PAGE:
New orders keep Cheoy Lee well above water

PUBLISHED : Monday, 06 August, 2012, 12:00am
UPDATED : Wednesday, 15 August, 2012, 11:04pm


With a full order book until the middle of next year and a raft of repeat customers, Hong Kong-headquartered shipbuilder Cheoy Lee Shipyards is weathering the downturn in the global shipping sector better than most yards.

Cheoy Lee director Ken Lo Ngok-yang said the shipbuilder had been buoyed by growth in offshore oil and gas exploration and harbour towage, which had fuelled demand for its tugs and support vessels.

The firm's main shipyard at Doumen in Zhuhai delivered 15 tugs last year and is on course to deliver around 13 ships in 2012.

'The offshore business is still growing and we have a large order from Singapore for anchor-handling tugs,' Lo said. The firm also secured a US$35 million deal last week from Smit Lamnalco for four tugs that will help with the berthing and unberthing of massive ships carrying liquefied natural gas (LNG).

The tugs will work at an LNG export terminal being developed in Papua New Guinea by the Exxon Mobil-led consortium, Papua New Guinea LNG. They will be delivered between October 2013 and February 2014 and initially work at the terminal for 10 years, although this could be extended to 25 years.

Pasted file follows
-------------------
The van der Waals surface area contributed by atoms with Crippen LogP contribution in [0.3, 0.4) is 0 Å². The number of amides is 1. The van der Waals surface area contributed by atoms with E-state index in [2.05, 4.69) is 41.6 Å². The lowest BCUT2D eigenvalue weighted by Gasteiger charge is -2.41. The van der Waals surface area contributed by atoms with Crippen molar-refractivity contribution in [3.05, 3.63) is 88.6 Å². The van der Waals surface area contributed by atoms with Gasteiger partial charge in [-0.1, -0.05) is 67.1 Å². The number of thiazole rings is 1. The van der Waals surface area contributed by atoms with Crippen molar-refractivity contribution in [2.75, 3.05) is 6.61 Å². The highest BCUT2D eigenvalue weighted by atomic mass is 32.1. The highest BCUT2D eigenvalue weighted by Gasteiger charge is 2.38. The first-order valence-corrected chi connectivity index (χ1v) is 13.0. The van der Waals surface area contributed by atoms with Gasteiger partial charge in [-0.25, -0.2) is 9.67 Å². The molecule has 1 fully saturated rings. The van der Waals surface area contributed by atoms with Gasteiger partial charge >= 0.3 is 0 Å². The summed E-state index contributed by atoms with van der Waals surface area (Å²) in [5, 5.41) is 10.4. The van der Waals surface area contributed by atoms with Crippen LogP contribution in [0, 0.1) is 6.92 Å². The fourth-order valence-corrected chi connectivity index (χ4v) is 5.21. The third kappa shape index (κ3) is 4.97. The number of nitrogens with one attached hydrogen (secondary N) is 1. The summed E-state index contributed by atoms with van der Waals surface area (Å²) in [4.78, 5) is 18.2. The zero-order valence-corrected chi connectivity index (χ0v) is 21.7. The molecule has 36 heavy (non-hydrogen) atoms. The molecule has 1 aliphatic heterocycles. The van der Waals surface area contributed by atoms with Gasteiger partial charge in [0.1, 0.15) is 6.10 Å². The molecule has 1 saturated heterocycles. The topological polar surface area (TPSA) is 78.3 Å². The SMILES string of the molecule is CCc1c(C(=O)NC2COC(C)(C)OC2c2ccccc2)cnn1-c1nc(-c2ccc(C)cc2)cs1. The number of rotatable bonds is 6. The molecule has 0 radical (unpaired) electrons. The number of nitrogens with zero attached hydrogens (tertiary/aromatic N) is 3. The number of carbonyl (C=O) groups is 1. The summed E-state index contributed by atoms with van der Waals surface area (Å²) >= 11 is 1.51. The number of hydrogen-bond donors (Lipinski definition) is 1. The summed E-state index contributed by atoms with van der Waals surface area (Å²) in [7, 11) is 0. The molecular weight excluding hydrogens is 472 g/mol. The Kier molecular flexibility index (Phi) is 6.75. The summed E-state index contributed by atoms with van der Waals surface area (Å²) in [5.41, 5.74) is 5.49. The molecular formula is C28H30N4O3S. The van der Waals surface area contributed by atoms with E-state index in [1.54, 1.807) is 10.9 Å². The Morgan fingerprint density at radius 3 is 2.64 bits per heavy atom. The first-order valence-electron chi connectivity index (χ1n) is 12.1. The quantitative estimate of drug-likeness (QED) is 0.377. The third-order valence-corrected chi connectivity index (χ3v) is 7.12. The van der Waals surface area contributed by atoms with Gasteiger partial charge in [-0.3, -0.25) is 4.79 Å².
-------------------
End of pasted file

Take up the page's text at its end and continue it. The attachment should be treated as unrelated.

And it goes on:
The deal came after Cheoy Lee delivered four tugs in the past few months to Hongkong Salvage & Towage, all part of the HUD Group, which is jointly owned by Swire Pacific and Hutchison Whampoa. The tugs have been earmarked to work in the Hong Kong port, but are capable of fire-fighting, salvage, and long-distance towing throughout the region.

Cheoy Lee is also building two tugs for South China Towing, the other main tug operator in Hong Kong port, to be delivered next year; and also has a successful relationship with PSA, Singapore's main terminal operator, even though the city-state has its own shipbuilders capable of constructing tugs.

'In the past five years we have delivered 12 tugs to PSA,' Lo said, attributing the firm's success to the specialist nature of the vessels it builds. While other shipbuilders, especially on the mainland, are struggling for orders for vessels such as dry cargo, container ships and tankers, Cheoy Lee has focused on building tugs, crew boats, patrol vessels, and yachts.

Wah Kwong Maritime Transport Holdings chief Tim Huxley said some analysts estimated that 90 per cent of mainland shipyards had not had any new orders this year, and 28 per cent had not had a new order since 2009.

But Lo said Cheoy Lee's order book was full for this year and the first half of next year.

One senior maritime executive said many tug and offshore support vessel builders were prospering.

'The industry has been booming in the last few years due to new areas like northwest Australia coming on line, and lots of new gas terminals are being built - all of which require at least four or five powerful tugs.'

He added that larger container ships of 13,000-18,000 teu (20-foot equivalent units) that were coming into service need bigger, more powerful harbour tugs.